"This is a handsome DVD edition. The two disc set comes in a rather distinctive wooden box instead of the usual plastic case. The discs insides are in a jewel case on a clear plastic frame, and there are two 5x7 cards, each with a chapter index for the two different versions of the movie. Not two different formats, widescreen and full-frame, which I've seen offered on other DVDs, but two different versions of the movie itself! On one disc is the infamous theatrical release short version with a stated runtime of 88 minutes (this version had a runtime of 87 minutes, according to most sources) and the other disc has the extended version with a stated runtime of 99 minutes. This longer version has the mainland prelude scenes and the Christopher Lee monologue in his offering to Aphrodite, which accounts for the "rarely seem" 11 minutes. A lot of confusion about the length of the uncut longer version seems to exist! I've seen runtimes given as "105 minutes", "104", "103" and "101"! Actually, according to the film editor himself, Eric Boyd-Perkins, it was cut down to a finished release version of 102 minutes. But this version was never released. And this is the version that was further cut down (on the advice of Roger Corman, no less!) to the 87/88 minute theatrical release version. It was also re-cut later for the BBC to a 95 minute version. Just out of curiosity, I timed the long version on this DVD and it is 99 minutes. I also timed the one I recorded 15 years ago off the old Z Channel and it, too, is 99 minutes. I can't time my Media VHS version because I don't have it anymore. It had a stated runtime of 102 minutes, but since I never noticed any difference between it and the Z Channel copy, it may have been 99 minutes, too! Maybe there never was an actual 102 minute version released anywhere! Not that it matters. The filmmakers themselves had to cut out about 20 minutes of filmed scenes to get down to that 102 minute release version! These missing scenes will never be seen again by anybody! They are lost and gone forever, probably buried under a highway in Britain! So why quibble over a missing 3 minutes? Get over it! There's a wealth of information about The Wicker Man on the Internet. Just do a Yahoo! search and you'll find dozes of interesting sites, including one with transcripts of those missing 20 minutes! By reading them, you'll better understand some of the events in the movie more clearly. Like why some characters/actors are listed in the end credits but are not in the movie -- because their scenes were cut! And like why graves on Summerisle are 9 feet deep! And what the Hand of Glory is! Check it out! But back to this DVD set. In defense of the much-maligned short version, it has one thing going for it -- it has a scene that is not in any of the longer versions that I've seen! It takes place the morning after Willow's erotic dance and gives further insight into Howie's character, as he states that he doesn't believe in sex before marriage, and Willow gently mocks him for it. This is an important scene and should have been in the extended version as well! (This scene is about 2 minutes long. Could it have been in the 1973 102 minute version, and subsequently cut, accounting for the confusion about the "uncut" length?) There are some other differences as well, such as credits backgrounds and some scene juxtaposition, but they're minor. This short version is in Dolby Digital 5.1 and it sounds great! The image quality is very good. The extended version is in mono and the image quality varies from fair to good, but this is explained in a brief forward to the movie -- in effect, they did the best they could with what they had! Bonus material includes the theatrical trailer and TV spots, and a lot of radio spots. But there's no language selection and no subtitles option. Chapter selections for each version, of course. And cast & crew bios -- but only for Lee, Woodward, Hardy, and Shaffer. The most interesting feature is the short documentary that has the ubiquitous Lee, the still-lovely Pitt, star Woodward, director Hardy, and many others talking about the film. The documentary ends with a poignant shot of that highway, under which the lost footage may be buried! Well, let's be thankful that we have as much as we have of this true cult classic! So is this DVD set worth the money? I say yes. I'm happy with it. I think you will be, too."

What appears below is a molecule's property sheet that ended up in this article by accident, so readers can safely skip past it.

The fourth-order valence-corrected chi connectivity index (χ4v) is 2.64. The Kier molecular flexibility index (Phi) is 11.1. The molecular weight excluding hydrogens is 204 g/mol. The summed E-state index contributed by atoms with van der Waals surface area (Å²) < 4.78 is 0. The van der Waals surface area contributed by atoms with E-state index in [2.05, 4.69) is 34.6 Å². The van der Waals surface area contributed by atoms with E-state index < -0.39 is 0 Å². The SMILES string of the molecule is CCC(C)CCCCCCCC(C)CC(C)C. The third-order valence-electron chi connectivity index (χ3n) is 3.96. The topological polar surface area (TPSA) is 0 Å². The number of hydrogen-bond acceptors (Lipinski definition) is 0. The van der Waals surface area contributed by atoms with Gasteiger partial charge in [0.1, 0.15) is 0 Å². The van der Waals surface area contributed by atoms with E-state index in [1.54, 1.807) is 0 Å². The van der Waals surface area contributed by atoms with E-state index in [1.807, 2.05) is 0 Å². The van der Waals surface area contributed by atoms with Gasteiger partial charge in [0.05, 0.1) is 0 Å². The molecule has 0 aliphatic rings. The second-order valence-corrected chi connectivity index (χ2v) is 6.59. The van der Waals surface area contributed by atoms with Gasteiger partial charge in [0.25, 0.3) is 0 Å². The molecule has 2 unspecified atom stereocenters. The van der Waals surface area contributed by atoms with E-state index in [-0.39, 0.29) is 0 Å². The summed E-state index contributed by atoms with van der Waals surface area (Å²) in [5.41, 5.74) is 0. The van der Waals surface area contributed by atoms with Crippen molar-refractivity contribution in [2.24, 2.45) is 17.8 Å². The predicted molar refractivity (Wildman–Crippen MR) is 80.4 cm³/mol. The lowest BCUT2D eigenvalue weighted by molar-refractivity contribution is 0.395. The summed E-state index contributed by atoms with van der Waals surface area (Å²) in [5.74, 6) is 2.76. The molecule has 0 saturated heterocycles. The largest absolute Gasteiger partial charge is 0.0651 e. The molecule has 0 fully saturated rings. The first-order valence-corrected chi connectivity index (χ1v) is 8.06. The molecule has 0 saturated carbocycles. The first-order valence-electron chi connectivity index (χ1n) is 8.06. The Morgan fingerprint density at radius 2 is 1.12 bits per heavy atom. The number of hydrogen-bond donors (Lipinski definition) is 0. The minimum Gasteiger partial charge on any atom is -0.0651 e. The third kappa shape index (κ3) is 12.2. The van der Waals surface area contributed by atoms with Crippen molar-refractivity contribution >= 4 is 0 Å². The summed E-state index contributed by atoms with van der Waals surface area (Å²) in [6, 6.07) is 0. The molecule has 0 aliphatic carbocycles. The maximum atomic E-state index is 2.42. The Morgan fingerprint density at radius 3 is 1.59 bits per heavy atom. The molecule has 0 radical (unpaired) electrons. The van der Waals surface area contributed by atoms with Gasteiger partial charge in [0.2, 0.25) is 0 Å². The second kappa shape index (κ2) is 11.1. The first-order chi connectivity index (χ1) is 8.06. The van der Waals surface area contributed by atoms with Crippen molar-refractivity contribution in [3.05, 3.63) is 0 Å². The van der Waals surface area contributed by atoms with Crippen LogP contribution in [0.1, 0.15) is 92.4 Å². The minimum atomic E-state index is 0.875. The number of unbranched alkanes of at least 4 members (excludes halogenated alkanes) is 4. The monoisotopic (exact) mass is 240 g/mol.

Quit the Quibbling!
Geoff Badger | Menlo Park, CA USA | 09/24/2001
(5 out of 5 stars)
"To start with, this is a great DVD, Anchor Bay are the best, and this is most likely the best DVD you're going to see of "The Wicker Man" (unless someone finds the lost, 'full-length' Roger Corman print). So buy it if you like the movie. To address the 'full length' vs 'truncated' debate we need first to recall the facts. There are 3 versions: 87 min/original theatrical version (UK and USA); 92-95 min version (Robin Hardy's subsequent US theatrical version, later also acquired by the BBC) that was reconstructed from the 103 minute print sent to Roger Corman; 103 minute version (original directors cut/length of Roger Corman print). I can't explain the difference between the 103 minute vesrion and what Anchor Bay have listed as 99 minutes - some have said that this is *precisely the same film* - my comments are altogether different. (1) The film that got great reviews and established the reputation of the picture was the 87 minute version (this is the only version that was seen in the UK until a BBC broadcast in the late 80's). (2) Robin Hardy did not include the early Howie sequences in his 'reconstructed' version (92-95 min) in the late 70's - *why?*, if they are so "essential" to the film? (3) Edward Woodward's performance is so great, I don't think the film *needs* the early Howie sequences (which are poorly acted and written) - we can see what he is about in every frame, PLUS, I actually find it more interesting to learn about Howie as we go than to see it all in exposition "up front" (4) Finally, as a film writer, director and editor myself, I refute those that say that the film is so altered across versions - a film as original and powerful as "The Wicker Man" can not be fundamentally changed by a variance of less than 10% of the footage at the pointd the variance occurs! The message is: get a life here - it's a great film in any version! The final quibbling about this DVD (not explained in the documentary) is the quality of the footage in the extended version. Well the fact of the matter is that the only known surviving element of the long version was the print sent to Roger Corman. This was used for the Magnum video release and is the Beta SP tape copy used by Anchor Bay. Where is the print itself? Nobody knows. It, too, is lost. So since the negative is destroyed, nobody knows where Robin Hardy's 92-95 minute theatrical prints are and the Roger Corman print is lost, all we have is a Beta SP videotape with this footage. Again, Anchor Bay have done a painstaking job of pumping this up to give the best possible image and integrating it with the better quality footage (from the theatrical release negative) so give them credit for doing the best that they could. I am personally glad to be able to see "The Wicker Man" again in such a great presentation and to make a choice between the "original theatrical" and "long" versions as I see fit."